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Migration: Migration refers to the movement of individuals or groups from one place to another. It can be voluntary or forced and may occur due to economic opportunities, seeking refuge or asylum, family reunification, or cultural factors. See also Emigration, Immigration, Refugees, Camps.
Annotation: The above characterizations of concepts are neither definitions nor exhausting presentations of problems related to them. Instead, they are intended to give a short introduction to the contributions below. – Lexicon of Arguments.

Author Concept Summary/Quotes Sources

Stephen Holmes on Migration - Dictionary of Arguments

Krastev I 36
Migration/Krastev/Holmes: Orbán and Kaczyński have jointly described their shared political approach as ‘counter-revolutionary’.(1)
Krastev: The underlying weakness of political liberalism, according to these ‘counter-revolutionaries’, is revealed by the West’s inability to take seriously the difference between members and non-members of a nation and therefore to invest aggressively in hardening the territorial borders that give the member/non-member distinction its practical significance. The facile optimism of liberals who believe that different ethnic and cultural groups can be assimilated, American-style, into European civilization is proving to be the undoing of the West, they assert. From this deeply anti-liberal perspective, a society with a post-national identity into which non-European migrants are welcomed has unilaterally disarmed and risks losing whatever remains of its cultural coherence.
Central and Eastern Europe: Anxiety about immigration is fomented by a fear that unassimilable foreigners will enter the country, dilute national identity and weaken national cohesion. This fear, in turn, is fuelled by a largely unspoken preoccupation with demographic collapse. In the period 1989–2017, Latvia haemorrhaged 27 per cent of its population, Lithuania 22.5 per cent, Bulgaria almost 21 per cent.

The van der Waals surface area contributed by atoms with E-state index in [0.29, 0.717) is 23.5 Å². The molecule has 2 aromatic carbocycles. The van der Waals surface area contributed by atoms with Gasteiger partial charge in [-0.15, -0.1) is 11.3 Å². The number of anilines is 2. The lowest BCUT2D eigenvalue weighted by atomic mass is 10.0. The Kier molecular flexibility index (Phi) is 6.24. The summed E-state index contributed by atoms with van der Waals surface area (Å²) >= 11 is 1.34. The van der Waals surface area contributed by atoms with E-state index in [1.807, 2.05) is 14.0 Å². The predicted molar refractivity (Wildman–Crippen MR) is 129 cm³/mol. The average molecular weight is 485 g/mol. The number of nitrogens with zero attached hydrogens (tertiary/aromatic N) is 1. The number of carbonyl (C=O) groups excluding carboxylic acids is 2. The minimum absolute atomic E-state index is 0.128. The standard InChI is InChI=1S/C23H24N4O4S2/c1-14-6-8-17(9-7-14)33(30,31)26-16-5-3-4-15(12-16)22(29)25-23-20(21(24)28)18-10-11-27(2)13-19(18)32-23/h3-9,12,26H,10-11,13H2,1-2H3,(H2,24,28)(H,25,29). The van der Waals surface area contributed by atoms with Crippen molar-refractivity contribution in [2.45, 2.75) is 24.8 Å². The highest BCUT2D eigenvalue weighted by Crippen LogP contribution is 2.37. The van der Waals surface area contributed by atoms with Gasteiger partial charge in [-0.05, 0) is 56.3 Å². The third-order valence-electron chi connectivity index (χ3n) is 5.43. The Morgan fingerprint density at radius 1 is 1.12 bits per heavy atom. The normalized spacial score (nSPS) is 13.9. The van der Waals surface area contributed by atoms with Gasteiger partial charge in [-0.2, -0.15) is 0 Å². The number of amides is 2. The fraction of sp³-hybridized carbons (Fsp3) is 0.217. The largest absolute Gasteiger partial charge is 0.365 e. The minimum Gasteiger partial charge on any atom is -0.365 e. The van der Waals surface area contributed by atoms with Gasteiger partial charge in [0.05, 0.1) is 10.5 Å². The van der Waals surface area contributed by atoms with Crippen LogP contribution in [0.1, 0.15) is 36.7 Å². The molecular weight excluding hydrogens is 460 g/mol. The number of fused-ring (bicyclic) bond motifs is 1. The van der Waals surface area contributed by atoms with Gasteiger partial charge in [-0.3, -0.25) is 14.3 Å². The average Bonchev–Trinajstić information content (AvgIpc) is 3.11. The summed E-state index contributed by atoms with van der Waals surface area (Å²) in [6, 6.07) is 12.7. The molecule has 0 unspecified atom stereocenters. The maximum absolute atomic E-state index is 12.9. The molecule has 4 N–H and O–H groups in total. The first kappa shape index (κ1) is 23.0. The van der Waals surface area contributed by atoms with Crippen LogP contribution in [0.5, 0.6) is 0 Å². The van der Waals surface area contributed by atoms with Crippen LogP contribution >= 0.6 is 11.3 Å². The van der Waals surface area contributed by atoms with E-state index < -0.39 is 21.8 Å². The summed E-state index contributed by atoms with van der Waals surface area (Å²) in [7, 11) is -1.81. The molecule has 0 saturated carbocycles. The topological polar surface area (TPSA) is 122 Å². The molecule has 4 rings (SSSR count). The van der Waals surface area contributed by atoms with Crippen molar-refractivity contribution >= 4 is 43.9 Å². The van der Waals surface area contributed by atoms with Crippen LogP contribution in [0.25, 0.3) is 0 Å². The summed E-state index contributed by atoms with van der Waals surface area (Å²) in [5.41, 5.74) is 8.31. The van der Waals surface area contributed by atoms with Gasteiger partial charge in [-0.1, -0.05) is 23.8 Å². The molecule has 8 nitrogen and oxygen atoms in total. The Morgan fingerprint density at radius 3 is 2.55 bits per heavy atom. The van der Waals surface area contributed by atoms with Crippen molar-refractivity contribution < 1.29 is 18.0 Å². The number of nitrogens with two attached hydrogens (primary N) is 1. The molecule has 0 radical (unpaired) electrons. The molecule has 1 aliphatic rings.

Krastev I 37
Libralism: Massive emigration, especially of the young, has arguably done more to discredit liberalism in the region than virtually nonexistent immigration. As it was understood in the region, (...) liberalism elevated the freedom to cross borders into something of a sacred value. This gave Westernizing and reform-minded leaders no ready language with which to express and take into account demographic fears fueled by outmigration from low birthrate societies. As a consequence, populist demagogues were able to exploit unspoken fears of national extinction to vilify open-border liberalism, to public applause,
Krastev I 38
and claim that the liberal idea has outlived its usefulness in today’s world.

1. Henry Foy and Neil Buckley, ‘Orban and Kaczynski Vow “Cultural Counter- Revolution” to Reform EU’, Financial Times (7 September 2016).

Explanation of symbols: Roman numerals indicate the source, arabic numerals indicate the page number. The corresponding books are indicated on the right hand side. ((s)…): Comment by the sender of the contribution. Translations: Dictionary of Arguments
The note [Concept/Author], [Author1]Vs[Author2] or [Author]Vs[term] resp. "problem:"/"solution:", "old:"/"new:" and "thesis:" is an addition from the Dictionary of Arguments. If a German edition is specified, the page numbers refer to this edition.

LawHolm I
Oliver Wendell Holmes Jr.
The Common Law Mineola, NY 1991

Krastev I
Ivan Krastev
Stephen Holmes
The Light that Failed: A Reckoning London 2019

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